“And by the way, if you want that money back before the age of 65, which is 45 years from now, you have to pay a huge penalty.”

Ummm… no! That’s not right at all! While it’s true that, in general, there is a 10% penalty (whether or not this qualifies as “huge” is debatable) for taking what’s known as an early distribution from a retirement plan, including a 401(k), the early distribution penalty doesn’t apply to distributions taken after 59 ½ – not 65. Plus, if you happen to retire or otherwise leave an employer in the year you turn 55 or later, there is no 10% penalty assessed on distributions taken from the plan sponsored by that company.

“They’re doing whatever they want with your money. They’re investing it wherever they want.”

About the only truth to this statement is that many 401(k)s offer participants a pre-selected menu of, perhaps, a dozen or so investment options to which they may allocate their plan funds. That said, you are generally free to allocate your funds to those selected options in any manner you see fit. Furthermore, if you decide a change in investment options is in your best interest, you can generally change your allocation when you see fit, and all without ever worrying about incurring any capital gains tax consequences, thanks to the protective “wrapper” provided by your 401(k).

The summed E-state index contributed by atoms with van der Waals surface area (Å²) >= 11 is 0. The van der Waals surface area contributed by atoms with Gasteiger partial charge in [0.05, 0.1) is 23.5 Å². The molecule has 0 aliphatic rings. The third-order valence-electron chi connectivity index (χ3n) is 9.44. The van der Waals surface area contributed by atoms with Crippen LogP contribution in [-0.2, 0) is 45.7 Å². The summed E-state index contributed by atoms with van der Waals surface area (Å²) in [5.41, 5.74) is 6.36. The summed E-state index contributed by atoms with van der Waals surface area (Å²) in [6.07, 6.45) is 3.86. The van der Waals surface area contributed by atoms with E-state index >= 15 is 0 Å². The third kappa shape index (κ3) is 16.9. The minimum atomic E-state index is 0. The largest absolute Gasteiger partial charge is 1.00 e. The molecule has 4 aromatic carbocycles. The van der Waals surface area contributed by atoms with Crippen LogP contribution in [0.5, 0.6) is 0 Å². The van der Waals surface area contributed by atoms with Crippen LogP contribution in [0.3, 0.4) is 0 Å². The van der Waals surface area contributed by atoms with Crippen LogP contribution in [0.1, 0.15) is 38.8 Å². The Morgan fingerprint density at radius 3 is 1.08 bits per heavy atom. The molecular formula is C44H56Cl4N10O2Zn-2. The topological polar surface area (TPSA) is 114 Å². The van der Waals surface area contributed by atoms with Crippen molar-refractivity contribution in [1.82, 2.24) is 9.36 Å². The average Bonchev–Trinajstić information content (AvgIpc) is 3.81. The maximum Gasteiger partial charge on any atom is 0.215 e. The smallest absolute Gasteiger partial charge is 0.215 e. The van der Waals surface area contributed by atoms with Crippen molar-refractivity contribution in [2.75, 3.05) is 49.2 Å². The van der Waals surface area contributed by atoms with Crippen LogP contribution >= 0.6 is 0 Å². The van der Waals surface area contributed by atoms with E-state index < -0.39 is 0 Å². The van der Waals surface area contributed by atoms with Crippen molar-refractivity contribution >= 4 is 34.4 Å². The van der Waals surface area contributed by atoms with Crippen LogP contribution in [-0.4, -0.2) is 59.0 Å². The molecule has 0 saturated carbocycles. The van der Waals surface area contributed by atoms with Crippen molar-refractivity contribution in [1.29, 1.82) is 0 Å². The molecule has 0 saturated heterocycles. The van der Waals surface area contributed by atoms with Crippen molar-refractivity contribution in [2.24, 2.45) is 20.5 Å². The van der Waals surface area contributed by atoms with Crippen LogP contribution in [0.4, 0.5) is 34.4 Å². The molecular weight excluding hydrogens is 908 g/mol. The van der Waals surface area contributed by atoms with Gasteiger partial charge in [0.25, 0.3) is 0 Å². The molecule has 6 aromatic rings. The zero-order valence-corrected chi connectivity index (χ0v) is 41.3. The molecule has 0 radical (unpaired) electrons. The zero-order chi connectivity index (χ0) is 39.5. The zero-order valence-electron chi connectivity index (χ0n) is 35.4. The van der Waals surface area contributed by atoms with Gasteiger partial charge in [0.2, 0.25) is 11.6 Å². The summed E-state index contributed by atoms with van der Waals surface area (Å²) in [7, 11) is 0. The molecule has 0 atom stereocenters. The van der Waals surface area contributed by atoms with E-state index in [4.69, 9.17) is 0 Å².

Finally, it should be noted that the trustees of a 401(k) plan generally have a fiduciary obligation to regularly review the investments offered by the plan to make sure they are in the participant’s best interest.

“I mean the average 401(k) – they won’t tell you this – probably returns like… one half percent per year.”

There’s a reason that “they” aren’t telling you this (just who are “they” anyway?); because it’s a completely ridiculous statement. First of all, I have a huge problem with the way Mr. Altucher just casually throws out his one half of a percent (0.5%) statistic as if it doesn’t matter. His video was posted to a (very) reputable website, so it would be entirely reasonable for someone without a sound financial background to see the video and just accept the 0.5% statistic as fact. I respectfully challenge Mr. Altucher to back his statistic up with any kind of study, report or similar basis, but I won’t be holding my breath.